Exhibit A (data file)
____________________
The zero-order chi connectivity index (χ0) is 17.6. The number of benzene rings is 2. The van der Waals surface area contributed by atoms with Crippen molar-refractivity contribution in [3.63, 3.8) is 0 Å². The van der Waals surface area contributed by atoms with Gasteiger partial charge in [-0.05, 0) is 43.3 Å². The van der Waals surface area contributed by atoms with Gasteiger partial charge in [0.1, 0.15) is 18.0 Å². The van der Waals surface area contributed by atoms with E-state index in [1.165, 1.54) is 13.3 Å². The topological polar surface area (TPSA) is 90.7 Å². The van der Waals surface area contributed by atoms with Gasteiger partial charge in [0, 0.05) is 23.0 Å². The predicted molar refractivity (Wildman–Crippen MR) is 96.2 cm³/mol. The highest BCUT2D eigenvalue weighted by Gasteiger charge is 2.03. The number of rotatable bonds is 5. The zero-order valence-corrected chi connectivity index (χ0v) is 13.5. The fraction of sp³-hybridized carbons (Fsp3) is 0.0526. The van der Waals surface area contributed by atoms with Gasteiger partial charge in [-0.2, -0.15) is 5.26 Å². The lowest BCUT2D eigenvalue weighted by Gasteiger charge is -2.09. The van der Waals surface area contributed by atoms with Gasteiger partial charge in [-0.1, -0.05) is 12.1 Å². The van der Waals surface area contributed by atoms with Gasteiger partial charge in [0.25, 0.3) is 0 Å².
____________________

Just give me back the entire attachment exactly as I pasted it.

The zero-order chi connectivity index (χ0) is 17.6. The number of benzene rings is 2. The van der Waals surface area contributed by atoms with Crippen molar-refractivity contribution in [3.63, 3.8) is 0 Å². The van der Waals surface area contributed by atoms with Gasteiger partial charge in [-0.05, 0) is 43.3 Å². The van der Waals surface area contributed by atoms with Gasteiger partial charge in [0.1, 0.15) is 18.0 Å². The van der Waals surface area contributed by atoms with E-state index in [1.165, 1.54) is 13.3 Å². The topological polar surface area (TPSA) is 90.7 Å². The van der Waals surface area contributed by atoms with Gasteiger partial charge in [0, 0.05) is 23.0 Å². The predicted molar refractivity (Wildman–Crippen MR) is 96.2 cm³/mol. The highest BCUT2D eigenvalue weighted by Gasteiger charge is 2.03. The number of rotatable bonds is 5. The zero-order valence-corrected chi connectivity index (χ0v) is 13.5. The fraction of sp³-hybridized carbons (Fsp3) is 0.0526. The van der Waals surface area contributed by atoms with Gasteiger partial charge in [-0.2, -0.15) is 5.26 Å². The lowest BCUT2D eigenvalue weighted by Gasteiger charge is -2.09. The van der Waals surface area contributed by atoms with Gasteiger partial charge in [-0.1, -0.05) is 12.1 Å². The van der Waals surface area contributed by atoms with Gasteiger partial charge in [0.25, 0.3) is 0 Å².